After some deliberation, the judges (Father Justin Bolger O.P., Father Jordan Zajac O.P., and Father Simon Teller O.P.) came forward with their decision. The rankings: The Grapes and Freshman Year tied for third, St. Joe and the Dorms came in second, and The Hopeless Romantics took home first place. Big congratulations to them. Make sure to follow all these bands on social media and stay tuned regarding their activities going forward.
The Breeze Blows McPhail’s Down: PC Students Shine in Local Band￼
Last year, to kick off the spring semester, the Board of Programmers held an event in McPhail’s featuring The Breeze. Showcasing two PC students, Jordan McBride ’23 on keys and Julia Carson ’25 on vocals, the band delivered an electric performance that had everyone on their feet and dancing. They covered genres ranging from rock to pop to country, and they pulled each one off perfectly.
Recognizing how successful the event was, BOP brought The Breeze back for a sequel on Jan. 20, and they once again knocked it out of the park. They tore through songs such as Paramore’s “Still Into You,” Carrie Underwood’s “Before He Cheats,” and Olivia Rodrigo’s “Good 4 U.” The crowd was constantly moving and singing along.
Throughout the course of the performance, each band member displayed an incredible amount of enthusiasm and energy. Even McBride was jumping up and down behind his keyboards. This only enhanced the crowd’s admiration, as they often jumped and danced with the band as they played.
The band ended the main portion of the concert with a roaring version of “Don’t Stop Believin’” by Journey. While this song is constantly covered, The Breeze truly did it justice. It had power and passion behind it, and when it ended, the audience immediately demanded more. The band responded with performances of Van Halen’s “Eruption,” Guns N’ Roses’ “Sweet Child O’ Mine,” and Lynyrd Skynyrd’s “Free Bird.” The latter is often considered a joke song, mainly because errant concertgoers love to request it no matter who is playing. However, like with “Don’t Stop Believin’,” The Breeze took the classic and did it more than justice.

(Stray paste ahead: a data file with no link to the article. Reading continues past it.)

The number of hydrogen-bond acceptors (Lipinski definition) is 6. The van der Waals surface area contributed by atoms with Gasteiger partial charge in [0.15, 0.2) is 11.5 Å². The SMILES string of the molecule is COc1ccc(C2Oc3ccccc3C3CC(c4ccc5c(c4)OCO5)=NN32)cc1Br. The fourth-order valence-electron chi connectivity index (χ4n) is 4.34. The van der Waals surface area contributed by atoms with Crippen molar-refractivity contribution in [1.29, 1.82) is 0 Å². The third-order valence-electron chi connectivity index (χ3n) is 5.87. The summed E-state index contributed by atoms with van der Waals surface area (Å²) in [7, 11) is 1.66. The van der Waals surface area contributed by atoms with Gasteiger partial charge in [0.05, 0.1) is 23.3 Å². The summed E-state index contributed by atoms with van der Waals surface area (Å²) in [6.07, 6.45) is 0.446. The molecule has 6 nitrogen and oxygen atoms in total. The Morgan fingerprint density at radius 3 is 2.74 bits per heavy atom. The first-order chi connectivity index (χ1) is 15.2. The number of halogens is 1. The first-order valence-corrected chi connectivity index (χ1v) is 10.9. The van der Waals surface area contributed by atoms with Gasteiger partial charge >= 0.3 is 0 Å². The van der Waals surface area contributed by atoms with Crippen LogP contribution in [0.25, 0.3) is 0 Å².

Carson shared lead vocals with her brother, Ben, adding an extra sense of dynamism to the first portion of the song. Prior to the second verse, McBride performed a masterful keyboard solo. While initially it was meant to be a short display before the vocals resumed, the crowd continued cheering him on, and the band happily obliged. Later on came everybody’s favorite part of the song: the guitar solo. As the tempo changed, the air was charged as everybody let go of their last vestiges of energy and demolished the dance floor. The band tore through the rest of the song like a runaway train before ending and coming to a crazy finish. With that, the audience went back to their dorms, happy and ready for more.
And more is about to come. As astute audience members have noticed, there are various flyers posted around giving the details of The Breeze’s next show. They will be taking the stage at The Met in Pawtucket, RI, on Feb. 3. Joining them will be St. Joe and the Dorms as well as The Grapes, formerly known as Jack Wilmot and Co. The concert is sure to be as electric as the most recent one in McPhail’s, if not more. The last Met show was a huge success, so don’t miss the next one!
Dancing in the Dark
Dancing in the Dark
Silent Disco Proves to be a Massive Hit
Jack Downey ’23
When BOP and WDOM unveiled their joint event, a “silent disco” at McPhail’s, Providence College students’ confusion was evident. Not many people knew what a silent disco entailed. This mystery, however, built excitement for the event. As the date of the disco, Feb. 25, drew closer, students’ anticipation was palpable. Nonetheless, the question remained: how much of this intrigue would turn into attendance?
It turns out that a lot of it would. One look into McPhail’s during the course of the disco provided quite a spectacular sight: a crowd of people adorned with large, brightly-colored headphones dancing and singing to music that only they could hear. Aside from the sounds of shoes sliding on the floor and the excited murmur of voices, the event lived up to its name, as music could not be heard outside of the event.